Pallets! They don’t look like much, do they? Yet without those wooden (or sometimes plastic) platforms which sit innocuously in thousands of warehouses, supply chains simply wouldn’t function. The role of pallets in the supply chain is more important than most people take time to think about.


Warehouse Pallets


If you’re new to the logistics business, or if you’ve just never really thought much about pallets, this post might make you stop and think about the importance of pallets in the supply chain the next time you stub your toe against one on the warehouse floor (I’ll talk about warehouse safety in a future post or two, but suffice it to say that my reference to stubbing a toe is supposed to be metaphorical).


The Complex World of Pallets

While they are simple enough items, pallets are typically the subject of complex pooling networks which span the entire globe. Interestingly enough, the most commonly seen pallet in the supply chain; the blue CHEP variety, originated here in Australia and in fact, the CHEP global headquarters is in Sydney.

CHEP is just one of a number of global pallet systems; networks through which supply chain companies obtain pallets on which to place their materials and products. The sheer range of pallet sizes and types is bewildering to the layman and pretty confusing even for logistics and warehousing professionals.

The landscape is further complicated by the introduction of plastic pallets, marketed as a safer and more durable transportation platform than wood. The jury is still very much out on the hotly contested matter of which material is better for pallet construction. Currently though, the number of wooden units vastly outnumbers the quantity of plastic pallets in the supply chain environment, primarily because plastic pallets cost more.


The Importance of Pallets in the Supply Chain

For any supply chain organisation, the choice of pallets is a critical factor in performance. Making the right or wrong choice can have a profound effect on many factors, including:

  • Loading and unloading time
  • Warehouse and transportation safety
  • Logistics and warehouse costs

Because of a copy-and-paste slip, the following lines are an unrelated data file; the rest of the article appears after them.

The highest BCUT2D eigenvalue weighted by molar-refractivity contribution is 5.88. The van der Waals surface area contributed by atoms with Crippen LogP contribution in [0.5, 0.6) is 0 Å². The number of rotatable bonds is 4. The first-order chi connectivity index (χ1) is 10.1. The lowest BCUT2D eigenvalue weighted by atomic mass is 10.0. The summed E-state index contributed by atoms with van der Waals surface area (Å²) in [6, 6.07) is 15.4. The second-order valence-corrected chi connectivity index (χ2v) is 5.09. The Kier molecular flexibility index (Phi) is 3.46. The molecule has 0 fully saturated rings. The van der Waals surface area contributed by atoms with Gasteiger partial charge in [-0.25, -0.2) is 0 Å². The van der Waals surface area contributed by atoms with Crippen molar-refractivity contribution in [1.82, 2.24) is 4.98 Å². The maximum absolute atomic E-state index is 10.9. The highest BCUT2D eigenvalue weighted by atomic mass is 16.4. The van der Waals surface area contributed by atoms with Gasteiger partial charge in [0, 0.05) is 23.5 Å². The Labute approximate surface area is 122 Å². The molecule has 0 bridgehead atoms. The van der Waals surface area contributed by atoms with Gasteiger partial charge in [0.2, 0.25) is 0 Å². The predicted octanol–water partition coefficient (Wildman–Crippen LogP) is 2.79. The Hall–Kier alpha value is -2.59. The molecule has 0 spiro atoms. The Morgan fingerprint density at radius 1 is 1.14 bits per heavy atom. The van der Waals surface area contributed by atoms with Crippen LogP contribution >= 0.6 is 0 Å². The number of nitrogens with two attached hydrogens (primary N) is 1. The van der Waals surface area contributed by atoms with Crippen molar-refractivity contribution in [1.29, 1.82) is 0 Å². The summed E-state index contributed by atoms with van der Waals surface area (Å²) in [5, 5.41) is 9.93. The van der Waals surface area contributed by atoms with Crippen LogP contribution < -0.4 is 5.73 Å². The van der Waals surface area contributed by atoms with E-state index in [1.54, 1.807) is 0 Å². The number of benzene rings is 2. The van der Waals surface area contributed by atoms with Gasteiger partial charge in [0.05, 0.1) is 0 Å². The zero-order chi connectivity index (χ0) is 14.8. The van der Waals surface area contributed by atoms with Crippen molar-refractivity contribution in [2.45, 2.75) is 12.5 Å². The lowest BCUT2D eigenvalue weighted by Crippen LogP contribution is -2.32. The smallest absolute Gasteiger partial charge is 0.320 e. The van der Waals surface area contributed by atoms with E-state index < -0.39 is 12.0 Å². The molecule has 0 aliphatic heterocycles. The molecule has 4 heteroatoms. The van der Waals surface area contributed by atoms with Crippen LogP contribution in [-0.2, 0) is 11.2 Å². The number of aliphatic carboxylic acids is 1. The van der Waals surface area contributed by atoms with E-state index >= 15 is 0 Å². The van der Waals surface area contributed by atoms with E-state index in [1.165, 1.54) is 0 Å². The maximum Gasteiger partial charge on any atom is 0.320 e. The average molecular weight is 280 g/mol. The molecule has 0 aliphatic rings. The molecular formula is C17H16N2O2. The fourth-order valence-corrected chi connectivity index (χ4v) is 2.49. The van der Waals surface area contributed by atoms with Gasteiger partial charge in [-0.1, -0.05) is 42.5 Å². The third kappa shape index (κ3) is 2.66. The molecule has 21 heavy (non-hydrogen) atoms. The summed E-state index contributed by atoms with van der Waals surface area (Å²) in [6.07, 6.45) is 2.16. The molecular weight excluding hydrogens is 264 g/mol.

• Product quality (impact on product breakage/damage)

For some industries however, the selection of pallets in the supply chain is constrained by the nature of products to be transported. Similarly, companies making extensive use of warehouse automation must also be careful about pallet type, size, and construction, since their management teams must avoid the risk of pallets jamming their conveyor systems.

Sometimes the constraints are so great that a company will eschew open loop pallet systems like CHEP, in favor of a privately owned pool of specialised pallets, controlled by a closed loop system, meaning the pallets are only used within their own organisation.


Spare a Thought for the Under-appreciated Pallet

Now you know a little more about the importance of pallets in the supply chain, you might just see them differently when you see them sitting quietly on your company’s warehouse floor and racking.

For more insights into the materials, machinery and equipment used in warehousing operations, take some time to study eClass numbers 10,11,14,16,17,58,59,60, and 84, which all focus on warehouse-related topics.

If you’re not yet a member of the Supply Chain Leaders Academy, of course you won’t be able to access these eClasses. You can easily change that state of affairs though, just visit our home page and complete the contact form for joining information. We look forward to hearing from you and hopefully having you onboard.


Contact Rob O'Byrne
Best Regards,
Rob O’Byrne
Phone: +61 417 417 307


Share This